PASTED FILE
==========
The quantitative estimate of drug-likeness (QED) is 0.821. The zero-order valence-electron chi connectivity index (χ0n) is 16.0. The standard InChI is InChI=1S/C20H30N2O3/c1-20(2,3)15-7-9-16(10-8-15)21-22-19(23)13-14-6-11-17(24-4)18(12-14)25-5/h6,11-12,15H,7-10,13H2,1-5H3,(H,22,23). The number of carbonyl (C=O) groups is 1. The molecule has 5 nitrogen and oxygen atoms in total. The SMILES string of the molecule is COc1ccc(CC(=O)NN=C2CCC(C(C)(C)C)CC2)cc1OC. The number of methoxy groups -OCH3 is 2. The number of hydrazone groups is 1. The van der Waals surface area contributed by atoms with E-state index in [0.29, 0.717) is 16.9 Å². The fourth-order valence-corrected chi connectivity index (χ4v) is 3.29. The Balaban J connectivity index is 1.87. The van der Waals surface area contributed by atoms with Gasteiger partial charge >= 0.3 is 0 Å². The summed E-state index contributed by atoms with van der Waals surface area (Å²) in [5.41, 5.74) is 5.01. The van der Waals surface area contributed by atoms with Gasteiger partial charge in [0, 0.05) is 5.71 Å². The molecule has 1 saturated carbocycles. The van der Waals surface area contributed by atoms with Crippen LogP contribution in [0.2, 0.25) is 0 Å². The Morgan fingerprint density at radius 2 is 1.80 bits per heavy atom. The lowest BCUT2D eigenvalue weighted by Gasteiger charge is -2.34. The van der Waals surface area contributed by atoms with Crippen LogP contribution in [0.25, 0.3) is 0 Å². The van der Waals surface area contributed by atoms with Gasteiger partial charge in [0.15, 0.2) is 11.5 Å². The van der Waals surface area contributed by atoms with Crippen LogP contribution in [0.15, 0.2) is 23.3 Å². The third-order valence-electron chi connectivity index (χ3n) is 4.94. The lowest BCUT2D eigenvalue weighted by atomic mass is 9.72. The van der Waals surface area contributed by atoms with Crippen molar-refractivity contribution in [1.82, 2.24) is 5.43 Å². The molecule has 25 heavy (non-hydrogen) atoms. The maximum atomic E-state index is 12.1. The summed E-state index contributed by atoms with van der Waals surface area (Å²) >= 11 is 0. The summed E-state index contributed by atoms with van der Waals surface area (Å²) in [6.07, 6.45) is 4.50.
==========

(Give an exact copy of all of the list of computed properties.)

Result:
The quantitative estimate of drug-likeness (QED) is 0.821. The zero-order valence-electron chi connectivity index (χ0n) is 16.0. The standard InChI is InChI=1S/C20H30N2O3/c1-20(2,3)15-7-9-16(10-8-15)21-22-19(23)13-14-6-11-17(24-4)18(12-14)25-5/h6,11-12,15H,7-10,13H2,1-5H3,(H,22,23). The number of carbonyl (C=O) groups is 1. The molecule has 5 nitrogen and oxygen atoms in total. The SMILES string of the molecule is COc1ccc(CC(=O)NN=C2CCC(C(C)(C)C)CC2)cc1OC. The number of methoxy groups -OCH3 is 2. The number of hydrazone groups is 1. The van der Waals surface area contributed by atoms with E-state index in [0.29, 0.717) is 16.9 Å². The fourth-order valence-corrected chi connectivity index (χ4v) is 3.29. The Balaban J connectivity index is 1.87. The van der Waals surface area contributed by atoms with Gasteiger partial charge >= 0.3 is 0 Å². The summed E-state index contributed by atoms with van der Waals surface area (Å²) in [5.41, 5.74) is 5.01. The van der Waals surface area contributed by atoms with Gasteiger partial charge in [0, 0.05) is 5.71 Å². The molecule has 1 saturated carbocycles. The van der Waals surface area contributed by atoms with Crippen LogP contribution in [0.2, 0.25) is 0 Å². The Morgan fingerprint density at radius 2 is 1.80 bits per heavy atom. The lowest BCUT2D eigenvalue weighted by Gasteiger charge is -2.34. The van der Waals surface area contributed by atoms with Crippen LogP contribution in [0.25, 0.3) is 0 Å². The van der Waals surface area contributed by atoms with Gasteiger partial charge in [0.15, 0.2) is 11.5 Å². The van der Waals surface area contributed by atoms with Crippen LogP contribution in [0.15, 0.2) is 23.3 Å². The third-order valence-electron chi connectivity index (χ3n) is 4.94. The lowest BCUT2D eigenvalue weighted by atomic mass is 9.72. The van der Waals surface area contributed by atoms with Crippen molar-refractivity contribution in [1.82, 2.24) is 5.43 Å². The molecule has 25 heavy (non-hydrogen) atoms. The maximum atomic E-state index is 12.1. The summed E-state index contributed by atoms with van der Waals surface area (Å²) >= 11 is 0. The summed E-state index contributed by atoms with van der Waals surface area (Å²) in [6.07, 6.45) is 4.50.